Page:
Connecticut lawmakers have introduced several bills that would expand the state’s and local housing authorities’ eminent domain powers for environmental protection purposes, as well as the creation of bike paths.
H.B. 6593 — An Act Concerning Housing Authority Jurisdiction — would “allow a housing authority to expand its jurisdiction to include other municipalities,” and gives housing authorities the “right” to acquire “real property that is not located in an expanded area of operation which it deems necessary for its purposes.”
The bill was met with heavy opposition at the Housing Committee’ Feb. 7 public hearing, primarily over local and regional municipalities losing approval powers over the “expanded area of operation.” Betsy Gara, executive director of the Connecticut Council of Small Towns (COST), testified against the legislation, urging lawmakers to amend the bill to include a provision that would give municipalities control over “an agreement authorizing such housing authority to operate in the municipality as an expanded area of operation.”
Meanwhile, Connecticut Realtors, the largest trade association in the state, also opposed the bill, submitting, “If an individual housing authority should wish to extend its territory said authority would first have to demonstrate all its goals have been met throughout the geographic area already assigned. There is already a process in place to request addition of additional jurisdiction.”
Despite criticisms, the bill passed 10-5 and is now with the Legislative Commissioner’s Office.
Similarly, H.B. 5917 — An Act Implementing the Recommendations of the Vision Zero Council — passed favorably 22-14 by the Transportation Committee. However, support for the legislation was far more prevalent during the Jan. 30 public hearing, with proponents citing the bill lays “out actionable, measurable strategies to drastically reduce fatalities, while increasing the safety and mobility of our roadways,” as stated by Lt. Col. Kenneth Cain of the Connecticut State Police.
Yet in the Vision Zero Council’s recommendations is a provision that would allow the Department of Transportation commissioner to “take any land” he or she “finds necessary for the layout, alteration, extension, widening, change of grade or other improvement of any state highway, bicycle lane or multi use-trail or for a highway maintenance storage area or garage.”
Yankee Institute President Carol Platt Liebau testified in person opposing the use of eminent domain for bicycle lanes and other projects saying, “The bill demonstrates no public need to take private property.”
“Abusing eminent domain to favor elite groups or political causes is exactly what prompted the public backlash in the Kelo v. New London case,” Liebau said. “Handing unelected unaccountable bureaucrats the power to seize private property for the exclusive benefit of cyclists is wrong. People must know their individual property rights are protected here in Connecticut.”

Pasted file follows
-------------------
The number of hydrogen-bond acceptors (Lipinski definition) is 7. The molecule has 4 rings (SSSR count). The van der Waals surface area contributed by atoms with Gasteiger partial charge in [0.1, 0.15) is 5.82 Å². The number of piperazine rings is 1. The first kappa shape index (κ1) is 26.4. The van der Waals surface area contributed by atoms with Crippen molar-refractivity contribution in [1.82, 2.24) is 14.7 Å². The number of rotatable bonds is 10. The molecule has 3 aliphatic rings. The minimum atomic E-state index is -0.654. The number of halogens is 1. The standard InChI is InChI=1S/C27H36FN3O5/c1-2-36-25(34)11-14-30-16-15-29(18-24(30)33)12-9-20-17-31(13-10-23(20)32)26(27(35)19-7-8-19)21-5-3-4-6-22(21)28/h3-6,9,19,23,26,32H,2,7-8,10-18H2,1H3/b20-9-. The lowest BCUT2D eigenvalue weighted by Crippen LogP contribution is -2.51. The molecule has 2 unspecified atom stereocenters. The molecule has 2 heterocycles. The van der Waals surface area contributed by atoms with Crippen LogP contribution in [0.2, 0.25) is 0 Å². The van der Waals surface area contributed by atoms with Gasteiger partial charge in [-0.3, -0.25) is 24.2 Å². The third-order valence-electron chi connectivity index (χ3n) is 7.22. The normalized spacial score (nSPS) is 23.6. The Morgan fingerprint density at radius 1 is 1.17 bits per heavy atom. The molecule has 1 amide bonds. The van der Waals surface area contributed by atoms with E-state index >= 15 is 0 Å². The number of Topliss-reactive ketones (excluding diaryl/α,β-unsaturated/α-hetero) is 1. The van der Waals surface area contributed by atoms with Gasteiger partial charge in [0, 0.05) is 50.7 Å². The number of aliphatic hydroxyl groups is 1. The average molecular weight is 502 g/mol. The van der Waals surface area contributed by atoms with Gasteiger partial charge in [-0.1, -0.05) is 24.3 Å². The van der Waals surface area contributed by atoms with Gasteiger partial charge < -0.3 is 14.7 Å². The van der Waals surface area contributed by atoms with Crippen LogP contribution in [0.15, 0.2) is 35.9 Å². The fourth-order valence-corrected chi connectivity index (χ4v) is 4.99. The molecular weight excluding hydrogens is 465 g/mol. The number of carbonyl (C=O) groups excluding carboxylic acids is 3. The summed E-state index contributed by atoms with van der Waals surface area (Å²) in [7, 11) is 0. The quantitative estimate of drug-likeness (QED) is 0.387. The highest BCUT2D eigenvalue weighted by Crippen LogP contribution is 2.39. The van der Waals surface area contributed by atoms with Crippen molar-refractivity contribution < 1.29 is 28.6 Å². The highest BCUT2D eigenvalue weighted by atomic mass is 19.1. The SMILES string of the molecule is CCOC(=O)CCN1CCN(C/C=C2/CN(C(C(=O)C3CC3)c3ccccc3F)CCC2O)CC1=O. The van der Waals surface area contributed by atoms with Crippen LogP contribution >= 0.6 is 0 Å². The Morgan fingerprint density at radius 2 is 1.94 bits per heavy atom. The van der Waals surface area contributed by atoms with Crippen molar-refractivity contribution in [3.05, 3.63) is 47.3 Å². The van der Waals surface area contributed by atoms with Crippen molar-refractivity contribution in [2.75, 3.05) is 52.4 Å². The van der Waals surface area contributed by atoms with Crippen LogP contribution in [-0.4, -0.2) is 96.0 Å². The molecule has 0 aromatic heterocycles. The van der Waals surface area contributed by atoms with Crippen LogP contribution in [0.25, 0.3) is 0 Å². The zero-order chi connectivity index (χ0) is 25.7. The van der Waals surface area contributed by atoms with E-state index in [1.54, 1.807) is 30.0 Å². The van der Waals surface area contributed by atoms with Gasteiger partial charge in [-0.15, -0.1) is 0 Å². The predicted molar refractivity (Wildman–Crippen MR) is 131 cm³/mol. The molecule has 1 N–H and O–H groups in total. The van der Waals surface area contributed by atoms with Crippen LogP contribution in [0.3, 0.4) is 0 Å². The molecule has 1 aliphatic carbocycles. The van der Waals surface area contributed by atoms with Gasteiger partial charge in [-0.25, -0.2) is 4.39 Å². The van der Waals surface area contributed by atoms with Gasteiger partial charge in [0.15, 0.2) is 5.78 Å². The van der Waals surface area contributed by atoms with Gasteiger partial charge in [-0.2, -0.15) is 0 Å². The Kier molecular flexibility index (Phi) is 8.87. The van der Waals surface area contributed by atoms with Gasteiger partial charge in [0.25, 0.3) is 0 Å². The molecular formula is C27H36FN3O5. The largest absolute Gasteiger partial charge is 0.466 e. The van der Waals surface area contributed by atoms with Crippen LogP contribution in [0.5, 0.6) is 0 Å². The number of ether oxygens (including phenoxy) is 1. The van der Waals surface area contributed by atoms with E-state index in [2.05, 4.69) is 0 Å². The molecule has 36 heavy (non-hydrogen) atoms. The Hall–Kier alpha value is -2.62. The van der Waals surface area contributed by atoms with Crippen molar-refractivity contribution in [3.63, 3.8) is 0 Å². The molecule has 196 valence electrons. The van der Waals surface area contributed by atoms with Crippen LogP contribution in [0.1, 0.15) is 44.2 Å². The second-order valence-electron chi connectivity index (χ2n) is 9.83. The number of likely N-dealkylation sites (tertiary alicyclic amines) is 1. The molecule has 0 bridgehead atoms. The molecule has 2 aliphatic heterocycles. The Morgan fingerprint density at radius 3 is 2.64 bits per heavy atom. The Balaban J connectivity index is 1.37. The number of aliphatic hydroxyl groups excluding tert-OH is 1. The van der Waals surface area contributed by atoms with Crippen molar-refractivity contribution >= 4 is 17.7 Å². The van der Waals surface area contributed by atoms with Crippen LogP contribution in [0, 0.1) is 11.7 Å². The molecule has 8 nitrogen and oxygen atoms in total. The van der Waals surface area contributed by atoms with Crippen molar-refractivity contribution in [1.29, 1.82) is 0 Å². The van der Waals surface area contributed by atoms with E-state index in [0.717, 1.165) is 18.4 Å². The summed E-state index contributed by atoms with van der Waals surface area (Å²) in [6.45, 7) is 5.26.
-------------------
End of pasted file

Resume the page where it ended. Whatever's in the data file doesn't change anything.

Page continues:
More recently, lawmakers heard public testimony March 10 on S.B. 114 — An Act Concerning the State’s Property Acquisition and Condemnation Authority for Certain Flood Prevention, Climate Resilience and Erosion Control Systems. If passed, the bill would “establish authority for the state to take real property, by eminent domain and condemnation” to achieve the goals as mentioned in its title.
Katie Dykes, commissioner of the Connecticut Department of Energy and Environment Protection (DEEP), voiced her support, saying the bill “will improve the state’s ability to address its coastal and inland resilience challenges as we invest an unprecedented level of federal funding” as well as “clarify the process for agencies with existing acquisition authorities.”
But opponents — such as Gara from COST — believe the bill goes too far regarding eminent domain, testifying it will “negatively impact property rights and housing values, triggering issues with respect to property tax revenues.” She also questioned how the bill better positions Connecticut to receive federal funding to complete flood prevention, climate resilience and erosion control projects.
While lawmakers decide on how government agencies will be able to take private property for public use, Connecticut has a housing shortage of “more than 85,000 rental homes that are both affordable and available,” according to the “FY 2024 – FY 2025 Biennium Economic Report of the Governor.”
However, not all proposed bills regarding private property expands the state’s eminent domain authority, including H.B. 5287 and H.B. 5036. The former would “give a former owner of real property taken by eminent domain the opportunity to buy back the real property,” while the latter would “prohibit the state and municipal governments from exercising the use of eminent domain for commercial purposes.” However, the likelihood of either bill passing is slim as no public hearings have been scheduled.